|Volume 22 Number 5 May 2020||
In view of Solomon’s warning in Ecclesiastes 12:13-14 to “fear God and keep His commandments,” it seems prudent for us to consider what responsibilities he has given man throughout the book. First, Solomon instructed man to enjoy life. While many today have an “it’s all about me” and a “go for the gusto” philosophy, Solomon offered a legitimate reason to find joy in one’s life. There is much to enjoy—food, companionship, work—but all based upon a positive relationship with God. This theme occurs seven times in the book (2:24-26; 3:12-13, 22; 5:18-20; 8:15; 9:7-9; 11:8-9). This joy cannot be hedonism (i.e., pleasure and joy are the chief goals of life) because God gives it.
Second, Solomon instructed man to be wise. There are some definite negatives to wisdom (1:18; 2:12; 4:13-16; 9:13-16; 10:1). However, there are numerous advantages. Wisdom itself is good (2:26) since it improves the quality of life (7:11-12) and gives strength (7:19). It even can help a person in a difficult situation (8:1). It is important to wise men that they help others to become wise (12:9-12).
Third, Solomon instructed men to worship God acceptably. Men throughout the centuries have foolishly approached God in ways that were unacceptable (Leviticus 10:1, 2; Isaiah 1:10-17; Micah 6:6-8; Matthew 15:8-9; John 4:23-24). Proper worship involves a recognition of God’s presence (Ecclesiastes 5:1-2). It also includes careful consideration of one’s words and promises (Ecclesiastes 5:4-6).
Fourth, Solomon instructed men to remember God. He specifically noted that God should be remembered as Judge (11:9; 12:13-14) and Creator (12:1). These terms establish God’s power and authority, and they demand more than a simple mental acknowledgment but demand action and genuine devotion (Ecclesiastes 12:13).
Fifth, Solomon instructed men to have a good work ethic. In a world filled with laziness and gluttony, this message still applies today (Ecclesiastes 9:10; 10:17-18; 11:4-6). It is God’s plan that man work—and work hard. Those who are looking for a “free ride” will not be able to fully appreciate God’s plan for life and will ultimately destroy themselves (Ecclesiastes 4:5). However, it is possible for one to be a “workaholic” and fail to have the kind of balance God desires (Ecclesiastes 4:6).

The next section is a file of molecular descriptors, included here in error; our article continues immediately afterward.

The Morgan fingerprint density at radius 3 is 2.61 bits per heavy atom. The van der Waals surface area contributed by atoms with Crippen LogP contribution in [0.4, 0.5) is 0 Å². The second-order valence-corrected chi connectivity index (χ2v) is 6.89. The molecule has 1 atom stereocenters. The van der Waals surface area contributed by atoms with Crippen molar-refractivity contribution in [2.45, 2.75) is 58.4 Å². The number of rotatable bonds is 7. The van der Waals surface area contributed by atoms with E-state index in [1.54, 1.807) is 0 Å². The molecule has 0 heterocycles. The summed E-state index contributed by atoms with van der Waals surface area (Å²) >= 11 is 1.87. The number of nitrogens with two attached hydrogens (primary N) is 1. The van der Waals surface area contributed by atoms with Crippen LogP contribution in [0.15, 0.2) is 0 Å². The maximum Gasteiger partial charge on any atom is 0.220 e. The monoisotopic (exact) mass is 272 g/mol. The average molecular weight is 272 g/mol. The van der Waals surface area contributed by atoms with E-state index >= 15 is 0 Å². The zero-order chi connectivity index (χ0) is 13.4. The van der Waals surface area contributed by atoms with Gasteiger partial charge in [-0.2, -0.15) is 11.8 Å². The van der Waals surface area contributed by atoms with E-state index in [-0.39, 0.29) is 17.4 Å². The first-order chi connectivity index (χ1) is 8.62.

Sixth, Solomon instructed men to fear God. This concept is central in all of the wisdom literature (Job 28:28; Psalm 111:10; Proverbs 1:7; 9:10), and it is a recurring theme in Ecclesiastes (3:14; 5:7; 7:18; 8:12-13; 12:13). This admonition calls upon men to have a healthy view of God’s awesome power and authority, in contrast with man’s weakness and helplessness. It includes more than respect, but a terror of facing an angry God in the Day of Judgment (Hebrews 10:31).
Seventh, Solomon instructed men to recognize their limitations. Far too often men become arrogant and self-sufficient. Such entails the thinking of fools. Rather, Solomon demonstrated that there are many things men do not know (Ecclesiastes 11:2, 5-6) or understand (Ecclesiastes 11:5). Equally, there are many events that are beyond man’s ability to control (Ecclesiastes 8:8).
More Than a Babe in the Manger